So the nest is still full-ish. But I have enough taste of the birds starting to fly out that I can feel those changes. I can feel the things that aren’t changing. I also worry a bit about things I’m not doing, which certainly isn’t different from any parent, no matter their child’s situation. I have just recently watched one episode of “Born This Way,” which follows some young-adult people with Down syndrome, and it stirred up all kinds of feelings of sadness, guilt, wistfulness, worry, etc. I was happy for the ways those young adults are just being “normal” young people. I felt guilt for not doing more to get my daughter “out there” more like that. In a way, I don’t want to have that to compare my situation to, because it’s almost harder emotionally for me to compare with people who are essentially more in my situation than others I know. It sets a standard I don’t know I can meet. I mean, I’m sure it’s meant in part to give me hope for a good life for my daughter, but my brain doesn’t work that way. I compare negatively.

I certainly know I’m not ready to deal more with my daughter’s dating future (which is probably a whole other post on its own). It’s hard enough to deal with certain simpler issues with her when she acts like an 8-year-old in many respects, let alone the complex world of dating.

I guess that’s where I put a pin in a few items still, work on some that I’d pinned earlier, and know that I can do this, one or two topics and needs at a time. And whether she eventually flies out of the nest permanently or occasionally, we’ll be (mostly) ready for it when we amble up to that bridge that needs crossing.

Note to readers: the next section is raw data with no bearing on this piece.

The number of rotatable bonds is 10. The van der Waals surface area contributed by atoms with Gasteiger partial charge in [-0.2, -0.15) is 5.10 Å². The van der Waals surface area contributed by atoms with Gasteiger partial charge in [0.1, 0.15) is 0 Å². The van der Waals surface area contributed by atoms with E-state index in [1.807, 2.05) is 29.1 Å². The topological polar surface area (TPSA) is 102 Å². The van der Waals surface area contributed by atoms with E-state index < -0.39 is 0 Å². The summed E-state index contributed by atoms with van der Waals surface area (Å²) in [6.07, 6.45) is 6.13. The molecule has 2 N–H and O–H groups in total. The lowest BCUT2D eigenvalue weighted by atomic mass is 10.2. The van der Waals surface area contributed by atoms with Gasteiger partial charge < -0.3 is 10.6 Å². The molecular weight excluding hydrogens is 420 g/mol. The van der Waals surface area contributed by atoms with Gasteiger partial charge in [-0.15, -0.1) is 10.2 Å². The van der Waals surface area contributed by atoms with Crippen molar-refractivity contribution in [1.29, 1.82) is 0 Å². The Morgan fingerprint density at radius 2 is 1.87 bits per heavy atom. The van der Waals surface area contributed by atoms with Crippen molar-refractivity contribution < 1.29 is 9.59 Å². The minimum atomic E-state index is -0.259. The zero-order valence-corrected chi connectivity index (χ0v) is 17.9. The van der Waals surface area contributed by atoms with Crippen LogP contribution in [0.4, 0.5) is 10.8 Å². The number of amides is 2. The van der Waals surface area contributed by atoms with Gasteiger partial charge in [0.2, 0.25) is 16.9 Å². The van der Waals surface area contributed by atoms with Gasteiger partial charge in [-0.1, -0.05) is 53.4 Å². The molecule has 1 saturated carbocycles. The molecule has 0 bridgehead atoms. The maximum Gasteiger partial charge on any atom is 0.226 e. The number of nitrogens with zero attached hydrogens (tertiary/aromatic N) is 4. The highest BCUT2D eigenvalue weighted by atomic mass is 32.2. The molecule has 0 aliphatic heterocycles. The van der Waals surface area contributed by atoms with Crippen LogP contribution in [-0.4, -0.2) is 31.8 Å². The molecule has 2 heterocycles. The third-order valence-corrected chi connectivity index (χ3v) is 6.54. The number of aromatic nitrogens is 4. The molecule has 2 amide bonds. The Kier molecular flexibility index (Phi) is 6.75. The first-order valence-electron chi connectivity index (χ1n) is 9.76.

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Gabrielle Douglas

Photo by Los Angeles Times

My husband and I were struck particularly this week by some of the talk that swirled around the Web after the amazing Gabby Douglas won all-around gold in gymnastics. We were both dismayed to read how many of her fellow blacks commented not on her performance or her history-making status as the first black woman to win gold in the individual all-around at the Olympics, but on … her HAIR.

Yes. Her hair. Now, I have read a couple of fairly reasoned comments by blacks explaining why the intense focus on her hair and disparaging comments about it, saying that since she is “representing black people” as a whole, who have experienced a clearly bad history of injustice and who now feel they have to essentially overcompensate to be seen just as equal, that even appearance is an important facet of that sense of proving themselves. There is no question that that is sad.

It’s bad enough that women today are being pressured more than ever to look perfect according to current societal norms. These norms are admittedly different (within each community, at least, though not in our society overall) for whites and blacks. And blacks make no secret about how their hair is always a challenge. Comedian Chris Rock put together a very interesting and entertaining documentary about the topic, in fact, called “Good Hair.” It was just a glimpse for those of us who do not have that texture of hair into what it’s like to try to come to terms with it.

I’m only weighing in on this topic because it’s a personal one to me. We have three biological daughters, but we also adopted our youngest daughter, who is black. And from the second we got her (the day after she was born) and took her out in public, we started getting advice from blacks on how to take proper care of her hair. Five years later, we are no less inundated with opinions.

They haven’t been unwelcome. It’s clearly true that I have no experience styling black hair. I have dark blond, smooth, straight hair. Easy-peasy. I wash it and comb it and that’s pretty much it. I’ve got it good even for a white person. So it’s helpful to have people who have experience give me ideas. What’s been interesting, however, is just how varied and sometimes clearly opposite those tidbits of advice have been. My husband had co-workers telling him from the start to use Vaseline in our daughter’s hair. Others said absolutely categorically that Vaseline was NOT what we should use. When it came to products, then, I ended up fairly early buying and using the products made by Carol’s Daughter. I like them, they smell wonderful, and they seem to keep our daughter’s hair mostly smooth and manageable if we use them every single day. So, end of story. The product side is done.